Marc Chagall, ‘Megacles Recognizes His Daughter During the Feast’, 1962, Christopher-Clark Fine Art

Original lithograph printed in colors on Arches wove paper.

A superb impression of the definitive state, from the album edition of 250. One of 44 color lithographs from the album illustrating the 2nd century text Daphnis & Chloe by the Greek author Longus, published by Editions Verve, Paris, 1962.

Catalog: Mourlot 347

About Marc Chagall

Honored for his distinct style and pioneering role among Jewish artists, Marc Chagall painted dream-like subjects rooted in personal history and Eastern European folklore. He worked in several mediums, including painting, printmaking, and book illustration, and his stained glass windows can be seen in New York, France, and Jerusalem. Chagall arrived in Paris in 1910 and began experimenting with Cubism, befriending painters Robert Delaunay and Fernand Léger. Chagall’s style has been described as a hybrid of Cubism, Fauvism, and Symbolism, and his supernatural subjects are thought to have significantly influenced the Surrealists. Though he actively engaged in the Parisian artistic community, art for Chagall was first and foremost a means of personal expression. He preferred to be considered separately from other artists, his imagery and allegory uniquely his own.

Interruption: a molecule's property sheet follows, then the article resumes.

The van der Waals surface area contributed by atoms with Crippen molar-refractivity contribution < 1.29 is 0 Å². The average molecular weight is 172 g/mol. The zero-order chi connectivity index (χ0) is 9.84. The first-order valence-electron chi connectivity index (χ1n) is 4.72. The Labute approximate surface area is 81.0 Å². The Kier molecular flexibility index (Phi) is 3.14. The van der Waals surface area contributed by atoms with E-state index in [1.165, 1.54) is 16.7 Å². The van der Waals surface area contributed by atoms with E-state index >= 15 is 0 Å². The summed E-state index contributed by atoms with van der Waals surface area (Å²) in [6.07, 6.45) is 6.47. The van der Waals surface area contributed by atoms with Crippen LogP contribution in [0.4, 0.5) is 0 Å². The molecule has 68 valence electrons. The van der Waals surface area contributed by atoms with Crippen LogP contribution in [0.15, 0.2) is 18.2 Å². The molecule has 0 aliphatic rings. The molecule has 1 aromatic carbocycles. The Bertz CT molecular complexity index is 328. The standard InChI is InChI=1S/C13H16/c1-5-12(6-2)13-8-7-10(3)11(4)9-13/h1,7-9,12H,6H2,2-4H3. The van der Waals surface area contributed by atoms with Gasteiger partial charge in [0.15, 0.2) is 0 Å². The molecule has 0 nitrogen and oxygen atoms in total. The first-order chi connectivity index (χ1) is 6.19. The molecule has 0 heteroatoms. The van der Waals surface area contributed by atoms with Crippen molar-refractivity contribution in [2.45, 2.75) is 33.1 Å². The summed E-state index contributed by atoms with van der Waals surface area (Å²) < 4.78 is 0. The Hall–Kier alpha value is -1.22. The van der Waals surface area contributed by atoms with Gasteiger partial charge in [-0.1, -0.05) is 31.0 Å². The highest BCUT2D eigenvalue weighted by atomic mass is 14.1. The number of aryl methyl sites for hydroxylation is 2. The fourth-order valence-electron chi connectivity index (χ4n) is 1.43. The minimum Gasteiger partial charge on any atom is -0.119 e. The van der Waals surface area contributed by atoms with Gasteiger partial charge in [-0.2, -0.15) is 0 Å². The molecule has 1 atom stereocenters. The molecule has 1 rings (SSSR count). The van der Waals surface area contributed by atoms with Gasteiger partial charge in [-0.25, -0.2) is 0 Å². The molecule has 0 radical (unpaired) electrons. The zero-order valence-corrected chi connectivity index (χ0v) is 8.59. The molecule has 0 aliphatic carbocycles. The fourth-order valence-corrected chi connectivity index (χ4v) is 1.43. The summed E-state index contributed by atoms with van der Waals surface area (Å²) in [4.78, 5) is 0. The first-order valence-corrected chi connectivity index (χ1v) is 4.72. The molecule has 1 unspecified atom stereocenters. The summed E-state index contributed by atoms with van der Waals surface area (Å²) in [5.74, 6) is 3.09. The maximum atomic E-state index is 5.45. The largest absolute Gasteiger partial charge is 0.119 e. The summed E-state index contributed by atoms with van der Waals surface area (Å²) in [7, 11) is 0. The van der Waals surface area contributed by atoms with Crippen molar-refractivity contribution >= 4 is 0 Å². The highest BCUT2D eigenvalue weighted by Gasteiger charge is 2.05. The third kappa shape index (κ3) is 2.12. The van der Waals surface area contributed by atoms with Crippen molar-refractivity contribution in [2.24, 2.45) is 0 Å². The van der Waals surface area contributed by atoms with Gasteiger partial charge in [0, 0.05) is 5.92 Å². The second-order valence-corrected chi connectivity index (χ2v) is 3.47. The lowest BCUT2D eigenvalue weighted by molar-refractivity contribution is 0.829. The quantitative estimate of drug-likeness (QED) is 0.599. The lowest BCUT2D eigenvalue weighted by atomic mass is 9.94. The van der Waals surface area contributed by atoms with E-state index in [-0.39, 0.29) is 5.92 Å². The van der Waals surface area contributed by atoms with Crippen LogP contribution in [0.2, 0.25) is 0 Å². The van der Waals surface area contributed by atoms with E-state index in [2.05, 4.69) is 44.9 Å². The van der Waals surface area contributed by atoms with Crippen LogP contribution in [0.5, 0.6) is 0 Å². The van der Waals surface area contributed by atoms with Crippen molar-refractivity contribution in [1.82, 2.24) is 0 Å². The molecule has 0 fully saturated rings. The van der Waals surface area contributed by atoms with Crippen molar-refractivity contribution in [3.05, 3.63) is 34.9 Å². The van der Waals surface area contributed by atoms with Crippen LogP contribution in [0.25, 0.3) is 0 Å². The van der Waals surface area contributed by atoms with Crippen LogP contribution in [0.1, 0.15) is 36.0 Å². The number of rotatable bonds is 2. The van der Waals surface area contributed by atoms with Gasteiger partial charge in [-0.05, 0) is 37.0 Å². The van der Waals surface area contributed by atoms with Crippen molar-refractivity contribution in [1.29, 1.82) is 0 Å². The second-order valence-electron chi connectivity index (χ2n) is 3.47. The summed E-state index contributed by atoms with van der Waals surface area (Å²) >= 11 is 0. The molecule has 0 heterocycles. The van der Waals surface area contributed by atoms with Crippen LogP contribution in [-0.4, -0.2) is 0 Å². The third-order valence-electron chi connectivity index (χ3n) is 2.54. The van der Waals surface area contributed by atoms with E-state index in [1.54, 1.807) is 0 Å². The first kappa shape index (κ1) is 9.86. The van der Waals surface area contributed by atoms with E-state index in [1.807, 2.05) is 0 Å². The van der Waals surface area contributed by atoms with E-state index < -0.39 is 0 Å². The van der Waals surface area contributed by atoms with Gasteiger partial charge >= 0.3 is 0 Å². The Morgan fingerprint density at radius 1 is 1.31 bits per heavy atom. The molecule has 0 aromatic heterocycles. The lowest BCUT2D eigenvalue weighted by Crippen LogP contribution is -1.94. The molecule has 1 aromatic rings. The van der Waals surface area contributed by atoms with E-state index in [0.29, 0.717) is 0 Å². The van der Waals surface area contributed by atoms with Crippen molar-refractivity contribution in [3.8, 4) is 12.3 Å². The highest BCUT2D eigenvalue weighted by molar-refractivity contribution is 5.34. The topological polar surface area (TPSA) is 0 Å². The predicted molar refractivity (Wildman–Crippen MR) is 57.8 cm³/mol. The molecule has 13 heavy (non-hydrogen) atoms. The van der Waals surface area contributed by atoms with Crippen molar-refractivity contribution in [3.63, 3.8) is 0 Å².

Russian-French, 1887-1985, Vitebsk, Belarus